Abba Father

This week I attended a memorial service for a young man who died too soon. He had once been a six-year-old  in the Bible club where I was a leader. I remembered him as ambitious, who always tried to have his Bible verses ready to recite each week. Now thirteen years later, he was gone. I mourned his passing. What a tragic waste of a promising future.

I watched his parents leave the auditorium, agony on their faces, devastation in their eyes. With their son’s death so close to Father’s Day, the celebratory holiday would become an annual reminder of what they’d lost. Their grief would not soon pass. I ached for their pain.

This Sunday we will honor our fathers, the family leader that God often favors in His word. In Deuteronomy 6:1, Moses gathered all of Israel together and taught them the standards God wanted them to know. He admonished the fathers to teach the precepts to their sons and grandsons, preserving God’s law among the future generations.

“That you might fear the Lord, your God, to keep all his statutes and his commandments .  .  .you, your son, and your son’s son.”  With the admonition comes a promise that we may live long in the land God gives us.

In Ephesians 6:4, fathers are told to bring their children up in the discipline and instruction of the Lord. Anyone who has parented a child knows this is not an easy task.

In this often confused and crazy world, our children are daily subjected to outside influences  that may or may not be good for them.  Staying abreast of everything to which they are exposed requires constant vigil. Correcting misguided ideas takes a strong fatherly figure.  No wonder God gave that responsibility to men.

If your father is still living, honor him this week. For better or for worse, he has paved the way for you, leading you on the narrow path he hopes will keep you safe. Life’s pitfalls turned his hair gray, gave him worry lines across his forehead. But he earned those wounds loving you. Thank him.

Forming A Child’s God Image

Never without a second pursuit to earn extra income, my father defined the word entrepreneur. A tool-and-die maker when his family moved from their big city home to the small mill town where he met my mother, Dad worked as a lumber grader while he and Mom reared their children.

To supplement his earnings, Dad volunteered for odd jobs at the mill, earning precious overtime hours that paid for music lessons, instruments, summer camps, and other extracurricular activities.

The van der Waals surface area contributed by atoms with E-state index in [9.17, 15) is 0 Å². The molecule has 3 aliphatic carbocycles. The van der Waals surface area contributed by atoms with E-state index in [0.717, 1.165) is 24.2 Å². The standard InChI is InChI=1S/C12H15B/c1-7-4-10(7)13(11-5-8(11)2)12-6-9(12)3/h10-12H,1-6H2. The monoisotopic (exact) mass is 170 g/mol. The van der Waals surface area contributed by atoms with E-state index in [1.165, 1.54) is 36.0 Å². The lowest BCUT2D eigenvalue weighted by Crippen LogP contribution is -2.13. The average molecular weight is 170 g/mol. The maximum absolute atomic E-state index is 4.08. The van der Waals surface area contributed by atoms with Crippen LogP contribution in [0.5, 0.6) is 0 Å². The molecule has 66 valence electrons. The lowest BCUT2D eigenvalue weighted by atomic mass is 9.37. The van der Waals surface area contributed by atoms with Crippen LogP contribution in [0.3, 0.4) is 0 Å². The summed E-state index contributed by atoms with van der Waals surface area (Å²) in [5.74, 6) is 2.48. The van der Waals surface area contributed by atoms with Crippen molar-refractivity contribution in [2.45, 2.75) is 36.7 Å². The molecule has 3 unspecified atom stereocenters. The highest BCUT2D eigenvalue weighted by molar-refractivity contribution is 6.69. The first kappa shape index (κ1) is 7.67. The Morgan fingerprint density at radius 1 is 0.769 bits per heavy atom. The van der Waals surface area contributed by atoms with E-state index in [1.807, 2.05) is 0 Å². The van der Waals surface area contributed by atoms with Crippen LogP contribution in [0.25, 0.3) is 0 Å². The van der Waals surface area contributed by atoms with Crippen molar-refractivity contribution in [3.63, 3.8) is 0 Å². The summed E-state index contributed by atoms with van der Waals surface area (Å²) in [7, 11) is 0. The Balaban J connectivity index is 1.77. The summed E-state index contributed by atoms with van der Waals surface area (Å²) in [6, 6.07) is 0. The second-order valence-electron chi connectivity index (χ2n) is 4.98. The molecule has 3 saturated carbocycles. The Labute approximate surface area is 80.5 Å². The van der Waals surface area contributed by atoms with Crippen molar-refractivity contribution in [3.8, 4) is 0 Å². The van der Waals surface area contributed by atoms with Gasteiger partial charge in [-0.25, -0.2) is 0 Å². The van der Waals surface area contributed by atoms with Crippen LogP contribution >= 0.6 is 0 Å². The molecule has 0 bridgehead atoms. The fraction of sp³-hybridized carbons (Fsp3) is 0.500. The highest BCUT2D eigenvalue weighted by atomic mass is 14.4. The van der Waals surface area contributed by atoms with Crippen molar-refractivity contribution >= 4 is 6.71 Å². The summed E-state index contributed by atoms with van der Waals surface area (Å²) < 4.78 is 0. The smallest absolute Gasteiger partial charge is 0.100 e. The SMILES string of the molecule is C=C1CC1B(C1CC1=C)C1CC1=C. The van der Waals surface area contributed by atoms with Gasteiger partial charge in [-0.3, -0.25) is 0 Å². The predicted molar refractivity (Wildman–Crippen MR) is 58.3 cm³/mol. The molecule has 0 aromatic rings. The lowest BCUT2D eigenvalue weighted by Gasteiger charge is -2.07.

The Bible teaches us in Colossians 3:23: “Whatever you do, work at it with all your heart, as working for the Lord, and not for men.” Working hard would have been my father’s mantra.

At home, he always had a business going. As a small child, I remember the large chicken barn where he and Mom kept Leghorns for several years, raising fryers and selling eggs. They included me, making every duty—gathering and candling eggs, marking laying cards, culling out non-productive hens—important.  

Raising rabbits also made Dad’s money-making schemes. But when the rabbits multiplied—and believe me, they did—his tender heart stood between him and butchering the creatures. The rabbit hutches soon resembled an avalanche with eyes. Difficult to sell a live fryer, fur intact.

Over time Dad investigated chinchillas. Though their furs made them valuable, the rodents were vicious little creatures with nasty habits. When we moved to my grandmother’s century farm just before I entered high school, the chinchillas were sold, the chickens turned loose, and the rabbits skittered for parts unknown.

I will never know how much extra income Dad’s penchant for business earned him. But the lessons I learned watching him be industrious stuck with me. He didn’t fear failure—he only looked for ways to start a new venture. He didn’t believe in being idle.  

In both Colossians 3:21 and Ephesians 6:4 the Bible instructs fathers to not “exasperate their children, but bring them up in the training and instruction of the Lord.”  

Psychologists claim earthly fathers shape a child’s perception of God. I thank my father for instilling in me a zest for living and for being the earthly father from whom I could shape my view of the heavenly Father. You are missed, Dad.